Germany-Munich (Jugendstil) The term ‘Jugendstil’ came from the title of the Munich periodical Die Jugend (The Youth), established in 1896. Württembergische Metallwaren Fabrik – producers of domestic metalwork and tableware.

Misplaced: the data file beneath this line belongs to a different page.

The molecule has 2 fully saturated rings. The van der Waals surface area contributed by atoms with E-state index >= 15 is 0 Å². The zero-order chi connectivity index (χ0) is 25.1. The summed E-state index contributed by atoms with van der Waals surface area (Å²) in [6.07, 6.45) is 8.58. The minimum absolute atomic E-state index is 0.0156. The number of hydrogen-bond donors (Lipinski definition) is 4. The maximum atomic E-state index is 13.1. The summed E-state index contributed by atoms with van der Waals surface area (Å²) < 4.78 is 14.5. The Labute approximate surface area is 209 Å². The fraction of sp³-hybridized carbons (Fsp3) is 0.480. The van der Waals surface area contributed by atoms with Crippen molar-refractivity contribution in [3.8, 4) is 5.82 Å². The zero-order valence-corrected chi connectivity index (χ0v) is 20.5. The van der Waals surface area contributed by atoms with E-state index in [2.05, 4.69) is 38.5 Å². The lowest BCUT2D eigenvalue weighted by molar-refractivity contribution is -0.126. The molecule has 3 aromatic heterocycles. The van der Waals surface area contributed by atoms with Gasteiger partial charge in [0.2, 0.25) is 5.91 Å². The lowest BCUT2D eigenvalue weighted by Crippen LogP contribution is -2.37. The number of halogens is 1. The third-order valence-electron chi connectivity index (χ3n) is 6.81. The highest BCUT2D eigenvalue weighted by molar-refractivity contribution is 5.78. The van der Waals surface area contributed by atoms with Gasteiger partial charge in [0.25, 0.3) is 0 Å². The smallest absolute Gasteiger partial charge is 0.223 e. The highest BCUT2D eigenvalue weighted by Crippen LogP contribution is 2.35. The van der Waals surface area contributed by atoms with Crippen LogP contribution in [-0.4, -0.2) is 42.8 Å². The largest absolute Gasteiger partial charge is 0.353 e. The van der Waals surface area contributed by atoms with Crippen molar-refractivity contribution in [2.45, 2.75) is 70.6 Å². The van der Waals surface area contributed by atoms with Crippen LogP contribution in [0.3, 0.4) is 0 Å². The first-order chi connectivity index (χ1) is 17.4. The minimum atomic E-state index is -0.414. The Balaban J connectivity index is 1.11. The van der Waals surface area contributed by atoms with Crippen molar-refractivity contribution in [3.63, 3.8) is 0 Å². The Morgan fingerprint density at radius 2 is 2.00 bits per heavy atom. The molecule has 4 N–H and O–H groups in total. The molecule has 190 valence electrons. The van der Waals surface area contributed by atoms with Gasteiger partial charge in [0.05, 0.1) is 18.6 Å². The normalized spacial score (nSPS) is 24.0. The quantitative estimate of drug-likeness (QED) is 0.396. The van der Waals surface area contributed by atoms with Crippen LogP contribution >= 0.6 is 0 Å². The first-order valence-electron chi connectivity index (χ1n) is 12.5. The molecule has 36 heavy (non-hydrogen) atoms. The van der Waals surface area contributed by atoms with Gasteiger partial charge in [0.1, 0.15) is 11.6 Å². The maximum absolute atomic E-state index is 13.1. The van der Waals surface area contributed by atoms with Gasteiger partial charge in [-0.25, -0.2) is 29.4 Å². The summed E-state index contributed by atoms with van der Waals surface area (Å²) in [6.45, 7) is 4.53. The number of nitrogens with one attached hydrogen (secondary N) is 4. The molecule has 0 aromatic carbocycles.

Italy-Turin (Stile Liberty) Turin was a leader in Italy's economic growth at that time and an important centre for the development of Italian Art Nouveau. In 1902, it hosted the Prima Esposizione Internazionale d'Arte Decorativa Moderna, the most ambitious display of international decorative art ever attempted.